Walls Of Death, Powerful Collabs And The Sexification Of indie-Rock: The Armchair Guide On How To Enjoy Glastonbury 2022

Published on 1 July 2022 at 02:37

Words by Tom Farmer 


The rabbit hole of all rabbit holes, Glastonbury Festival finally returned to our TV screens after a three-year absence. For the vast majority of us who were unable to click fast enough or had forgot to set an alarm, Glasto is very much a spectator sport, gazing longingly at the seas of bucket hat-clad festival goers swaying and jiving to artists who have shaped and crafted the British soundscape across the ages. From Paul McCartney, whose influence needs little elaboration, to the likes of recent newcomers Fontaines DC and Ardee, every waking (and sleeping) moment of Glastonbury seems to have some sort of cultural significance. Fear not if you couldn’t make it to Somerset, or indeed had better things to do than me over the weekend, for I have dedicated my weekend to watching and selecting the must-see sets of the weekend. Head onto BBC Iplayer, pour yourself a lukewarm lager, don your retro football shirt and have a little dance as if you were on the hallowed turf of Glastonbury festival. 


Fontaines DC, the Other Stage 

A name revered by Radio 6 dads and angsty teenagers alike, Irish post-punk superstars Fontaines DC are not quite the best-kept secret they were in 2019 when they graced the John Peel stage. Instead, the five-piece are constantly grappling with the weight and burden of expectation. Third album Skinty Fia did not disappoint, perhaps the strongest record of their repertoire so far. Complete with a small choir (who were admittedly a bit ropey to begin with) and strings, the set grew into a barnstorming, feet-stamping display of why guitar music is far from dead. Frontman Grian Chatten’s disinterested snarling couples perfectly with the rich yet expressive guitar tones the band has become known for. When playing live, however, the band’s secret weapon becomes clear: drummer Tom Coll. Whilst many drummers are reactive to vocals and guitar, Coll seems to set the tone and tempo for the band, ensuring their iconic cutting edge sound, The set’s highlight, aside from the carnage crowd pleaser “Boys in the Better Land” inevitably causes, was recent single “I Love You”. An impassioned cry to their homeland, you will see very few other songs over the weekend which generate as much emotion.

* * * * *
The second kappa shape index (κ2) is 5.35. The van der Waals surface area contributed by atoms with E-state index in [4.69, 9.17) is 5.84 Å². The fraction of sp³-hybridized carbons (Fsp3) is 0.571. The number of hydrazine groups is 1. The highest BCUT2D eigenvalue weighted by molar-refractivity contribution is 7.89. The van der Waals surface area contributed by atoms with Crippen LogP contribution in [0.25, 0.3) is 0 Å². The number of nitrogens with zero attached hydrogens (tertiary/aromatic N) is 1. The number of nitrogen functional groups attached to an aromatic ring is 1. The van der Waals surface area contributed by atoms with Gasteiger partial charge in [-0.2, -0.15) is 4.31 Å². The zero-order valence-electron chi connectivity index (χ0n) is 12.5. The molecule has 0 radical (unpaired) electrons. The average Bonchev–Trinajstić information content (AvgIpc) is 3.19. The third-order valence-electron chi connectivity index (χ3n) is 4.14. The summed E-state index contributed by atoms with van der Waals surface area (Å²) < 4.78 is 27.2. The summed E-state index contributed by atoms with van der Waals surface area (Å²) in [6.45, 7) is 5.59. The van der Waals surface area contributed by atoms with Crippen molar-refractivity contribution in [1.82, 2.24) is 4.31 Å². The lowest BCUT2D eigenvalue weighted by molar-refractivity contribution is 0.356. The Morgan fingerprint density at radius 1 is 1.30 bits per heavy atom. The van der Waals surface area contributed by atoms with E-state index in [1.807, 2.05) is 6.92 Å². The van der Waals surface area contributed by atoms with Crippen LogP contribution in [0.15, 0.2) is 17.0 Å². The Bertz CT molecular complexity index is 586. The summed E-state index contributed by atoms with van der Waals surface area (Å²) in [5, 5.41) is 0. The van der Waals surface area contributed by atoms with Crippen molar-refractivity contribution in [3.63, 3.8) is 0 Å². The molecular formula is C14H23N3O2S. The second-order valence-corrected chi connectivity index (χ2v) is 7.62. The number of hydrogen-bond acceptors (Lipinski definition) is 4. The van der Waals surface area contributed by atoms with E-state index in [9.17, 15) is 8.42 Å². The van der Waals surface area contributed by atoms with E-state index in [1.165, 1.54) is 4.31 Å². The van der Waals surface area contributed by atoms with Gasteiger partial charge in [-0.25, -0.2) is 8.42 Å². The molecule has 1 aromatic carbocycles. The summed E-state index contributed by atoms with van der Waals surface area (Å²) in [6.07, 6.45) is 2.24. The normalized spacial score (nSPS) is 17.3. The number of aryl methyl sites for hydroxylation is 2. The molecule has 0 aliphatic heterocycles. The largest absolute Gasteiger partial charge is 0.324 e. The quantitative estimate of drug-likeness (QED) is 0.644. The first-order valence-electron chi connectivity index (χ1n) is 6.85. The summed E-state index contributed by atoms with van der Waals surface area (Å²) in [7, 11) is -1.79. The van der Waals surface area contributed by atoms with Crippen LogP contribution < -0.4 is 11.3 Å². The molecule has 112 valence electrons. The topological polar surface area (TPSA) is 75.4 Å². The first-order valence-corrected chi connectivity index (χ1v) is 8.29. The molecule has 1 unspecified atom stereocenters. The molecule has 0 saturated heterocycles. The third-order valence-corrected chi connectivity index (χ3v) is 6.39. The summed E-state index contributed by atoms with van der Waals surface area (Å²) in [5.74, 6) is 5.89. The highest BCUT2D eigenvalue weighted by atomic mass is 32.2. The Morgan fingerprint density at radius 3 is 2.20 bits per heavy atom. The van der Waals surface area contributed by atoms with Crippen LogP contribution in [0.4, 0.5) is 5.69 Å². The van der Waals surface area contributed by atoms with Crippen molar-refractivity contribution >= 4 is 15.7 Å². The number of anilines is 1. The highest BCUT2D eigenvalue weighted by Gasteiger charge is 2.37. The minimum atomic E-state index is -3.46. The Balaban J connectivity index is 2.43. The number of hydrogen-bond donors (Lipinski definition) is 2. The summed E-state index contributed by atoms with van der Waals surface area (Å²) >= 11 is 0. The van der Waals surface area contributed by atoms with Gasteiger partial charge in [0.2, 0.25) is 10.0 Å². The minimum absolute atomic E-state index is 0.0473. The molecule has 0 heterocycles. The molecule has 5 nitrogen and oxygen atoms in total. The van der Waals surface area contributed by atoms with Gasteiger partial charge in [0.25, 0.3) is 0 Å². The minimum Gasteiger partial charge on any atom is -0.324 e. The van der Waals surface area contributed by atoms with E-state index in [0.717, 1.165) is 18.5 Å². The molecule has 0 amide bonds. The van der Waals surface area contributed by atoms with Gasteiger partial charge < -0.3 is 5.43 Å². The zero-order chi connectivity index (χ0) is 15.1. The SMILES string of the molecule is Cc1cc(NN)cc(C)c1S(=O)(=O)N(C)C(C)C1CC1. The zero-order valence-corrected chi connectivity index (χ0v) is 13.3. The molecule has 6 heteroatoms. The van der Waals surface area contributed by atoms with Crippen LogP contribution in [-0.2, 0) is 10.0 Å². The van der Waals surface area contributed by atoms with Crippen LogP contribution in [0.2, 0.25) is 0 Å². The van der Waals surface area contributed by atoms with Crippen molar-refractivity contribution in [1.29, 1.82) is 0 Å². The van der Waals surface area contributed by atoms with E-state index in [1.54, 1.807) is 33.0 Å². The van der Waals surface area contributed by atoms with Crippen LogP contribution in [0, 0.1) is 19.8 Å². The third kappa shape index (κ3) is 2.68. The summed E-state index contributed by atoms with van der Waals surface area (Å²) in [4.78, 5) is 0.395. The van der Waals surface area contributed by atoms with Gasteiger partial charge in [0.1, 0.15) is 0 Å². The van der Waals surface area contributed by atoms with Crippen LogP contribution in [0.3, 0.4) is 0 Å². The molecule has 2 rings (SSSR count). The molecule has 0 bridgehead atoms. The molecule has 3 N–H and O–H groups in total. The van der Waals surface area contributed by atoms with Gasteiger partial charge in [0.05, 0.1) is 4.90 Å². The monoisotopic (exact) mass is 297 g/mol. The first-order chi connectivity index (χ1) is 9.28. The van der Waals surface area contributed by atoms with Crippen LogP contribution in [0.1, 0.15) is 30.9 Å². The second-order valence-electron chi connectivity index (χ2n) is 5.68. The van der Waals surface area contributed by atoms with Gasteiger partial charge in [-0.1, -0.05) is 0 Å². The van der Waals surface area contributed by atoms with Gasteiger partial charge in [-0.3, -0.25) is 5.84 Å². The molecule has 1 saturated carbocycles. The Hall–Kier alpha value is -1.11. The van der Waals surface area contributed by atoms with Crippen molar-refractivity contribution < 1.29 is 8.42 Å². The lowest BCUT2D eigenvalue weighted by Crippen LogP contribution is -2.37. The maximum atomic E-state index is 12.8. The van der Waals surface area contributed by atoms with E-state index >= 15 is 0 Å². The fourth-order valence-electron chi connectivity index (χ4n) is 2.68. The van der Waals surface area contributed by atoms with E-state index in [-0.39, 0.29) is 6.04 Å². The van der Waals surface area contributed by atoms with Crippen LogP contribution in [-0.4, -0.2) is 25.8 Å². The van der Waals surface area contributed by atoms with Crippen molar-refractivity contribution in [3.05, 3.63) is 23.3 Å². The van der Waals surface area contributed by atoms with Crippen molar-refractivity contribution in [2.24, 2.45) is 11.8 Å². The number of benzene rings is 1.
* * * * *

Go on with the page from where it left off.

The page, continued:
Wet Leg, the Other Stage 

The last time Glastonbury graced our screens and fields in 2019, a wet leg at Glastonbury was one of the less glamorous effects of taking too many illegal narcotics. Yet, like a phoenix out of the ashes, Wet Leg emerged from the COVID-19 pandemic to dominate the guitar scene. In making indie-rock sexy and seductive, something which many would have seemed inconceivable, the duo have been placed on a pedestal by the Gen Z Tiktokers. As is inevitable, their set was a jamboree of screams and self-deprecating awkward chat between songs, as well as tracks destined to make you grin. Tracks like “Chaise Lounge” and “Wet Dream” are not only amazing songs in their own right, but are very little else you have ever heard. Whilst I fear they may not be at this peak for much longer, Wet Leg are something truly special. 


Oliver Rodrigo, Pyramid Stage